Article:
Tonight on 360°, we're following primary battles in five states: Alaska, Arizona, Florida, Oklahoma and Vermont. We'll have live coverage of the results and in-depth analysis from John King and other members of the best political team on television.
It’s been a dirty fight in Florida’s Senate primary between Democrats Rep. Kendrick Meek, from Miami and Jeff Greene, a real estate investor. Meek has questioned Greene's friendships with actress Lindsay Lohan and former boxer Mike Tyson and he called Green a "Meltdown Mogul" for making a fortune in the housing market. Whoever wins faces a battle against Gov. Charlie Christ, a Republican-turned-independent, and Republican Marco Rubio.
In Arizona, John McCain is facing the biggest challenge of his Senate career. McCain was forced to spend $20 million in the campaign against J.D. Hayworth, a conservative talk show host. Hayworth told CNN's Jessica Yellin, "Twice
denied the presidency, Mr. McCain believes that his place in history is to now become the lion of the Senate. Well, you only become the lion of the Senate by lying to your constituents in Arizona." A McCain spokesman responded, "Congressman Hayworth is going to lose this race. It's just sad that he's going down with such little dignity."
While in Alaska, incumbent Republican Sen. Lisa Murkowski, is facing Tea Party candidate Joe Miller, who has the backing of former Alaska governor Sarah Palin. In a robocall for Miller, Palin takes aim at Murkowski saying, "Lisa Murkowski has voted with the Democrats more than any Republican up for re-election this year. She waffled on the repeal of ObamaCare, co-sponsored cap and trade and voted for TARP." But is Palin's support of Miller personal? Some think so. Palin defeated Murkowski's father in the 2006 governor's race.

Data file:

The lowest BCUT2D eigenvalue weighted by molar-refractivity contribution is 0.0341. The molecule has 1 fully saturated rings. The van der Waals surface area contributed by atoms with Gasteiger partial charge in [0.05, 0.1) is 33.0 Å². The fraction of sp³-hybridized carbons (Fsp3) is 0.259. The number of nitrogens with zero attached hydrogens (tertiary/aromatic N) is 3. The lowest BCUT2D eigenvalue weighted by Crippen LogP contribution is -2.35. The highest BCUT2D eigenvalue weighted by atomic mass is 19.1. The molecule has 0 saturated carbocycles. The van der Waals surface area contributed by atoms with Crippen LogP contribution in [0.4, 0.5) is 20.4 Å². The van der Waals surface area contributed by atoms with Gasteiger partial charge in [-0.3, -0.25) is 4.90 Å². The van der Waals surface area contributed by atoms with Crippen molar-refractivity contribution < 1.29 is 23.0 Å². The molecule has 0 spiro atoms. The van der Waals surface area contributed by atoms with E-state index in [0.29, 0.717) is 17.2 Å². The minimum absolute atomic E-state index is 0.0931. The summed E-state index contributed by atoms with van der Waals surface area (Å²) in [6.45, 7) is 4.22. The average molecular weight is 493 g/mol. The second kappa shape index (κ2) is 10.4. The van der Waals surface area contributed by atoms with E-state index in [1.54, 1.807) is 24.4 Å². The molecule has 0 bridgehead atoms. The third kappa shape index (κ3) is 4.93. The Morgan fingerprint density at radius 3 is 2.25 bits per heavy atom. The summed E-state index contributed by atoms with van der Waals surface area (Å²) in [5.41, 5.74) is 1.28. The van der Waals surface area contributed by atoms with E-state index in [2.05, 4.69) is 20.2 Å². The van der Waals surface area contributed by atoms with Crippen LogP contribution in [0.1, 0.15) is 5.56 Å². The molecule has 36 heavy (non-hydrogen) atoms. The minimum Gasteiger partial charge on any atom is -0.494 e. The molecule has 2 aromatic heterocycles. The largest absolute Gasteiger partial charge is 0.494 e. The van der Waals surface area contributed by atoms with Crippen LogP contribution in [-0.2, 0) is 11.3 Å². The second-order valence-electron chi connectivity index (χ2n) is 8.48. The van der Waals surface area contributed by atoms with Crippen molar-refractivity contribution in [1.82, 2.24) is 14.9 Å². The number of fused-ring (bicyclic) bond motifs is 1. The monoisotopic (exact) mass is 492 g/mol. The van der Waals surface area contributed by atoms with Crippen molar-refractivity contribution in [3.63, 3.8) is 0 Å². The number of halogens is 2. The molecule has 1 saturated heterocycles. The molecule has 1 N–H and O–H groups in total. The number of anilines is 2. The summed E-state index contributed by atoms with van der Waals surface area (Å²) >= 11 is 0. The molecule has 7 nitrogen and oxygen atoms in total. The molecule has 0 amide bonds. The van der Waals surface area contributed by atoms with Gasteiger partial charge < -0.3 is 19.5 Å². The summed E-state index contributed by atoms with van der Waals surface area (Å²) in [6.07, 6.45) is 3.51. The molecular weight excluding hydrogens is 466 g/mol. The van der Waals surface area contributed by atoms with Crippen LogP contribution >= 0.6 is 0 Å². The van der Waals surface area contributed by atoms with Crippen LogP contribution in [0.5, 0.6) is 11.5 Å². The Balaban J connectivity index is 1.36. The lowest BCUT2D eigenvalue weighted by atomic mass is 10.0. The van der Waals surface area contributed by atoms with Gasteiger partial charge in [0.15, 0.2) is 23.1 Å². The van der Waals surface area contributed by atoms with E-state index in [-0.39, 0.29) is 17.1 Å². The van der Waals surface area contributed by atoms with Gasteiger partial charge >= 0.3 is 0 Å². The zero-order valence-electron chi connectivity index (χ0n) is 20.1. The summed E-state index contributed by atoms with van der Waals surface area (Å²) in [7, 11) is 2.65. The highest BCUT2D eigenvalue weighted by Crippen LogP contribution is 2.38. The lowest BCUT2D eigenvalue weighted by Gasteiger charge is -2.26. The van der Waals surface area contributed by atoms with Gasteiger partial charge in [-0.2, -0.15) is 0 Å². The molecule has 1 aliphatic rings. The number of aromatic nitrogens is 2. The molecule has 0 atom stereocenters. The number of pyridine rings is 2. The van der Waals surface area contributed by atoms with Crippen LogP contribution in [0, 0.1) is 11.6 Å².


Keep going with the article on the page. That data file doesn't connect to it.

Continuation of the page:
Those are just some of the races we'll be following tonight here in the U.S. We'll have those and much more tonight on the program. We're also tracking developments in Haiti where hip-hop Wyclef Jean is fighting to keep his presidential bid alive. He claims "trickery" is blocking his efforts.
You'll also hear from Shirley Sherrod, who said "thanks, but no thanks" today to an offer for a new job at the Agriculture Department. She still insists the White House was behind the decision last month to ask her to resign after a conservative blogger posted an edited video clip that made the false impression she did not help a white farmer. Will Sherrod now sue the government? Her answer tonight on 360°.
See you at 10 p.m. eastern.
Anderson Cooper goes beyond the headlines to tell stories from many points of view, so you can make up your own mind about the news. Tune in weeknights at 8 and 10 ET on CNN.
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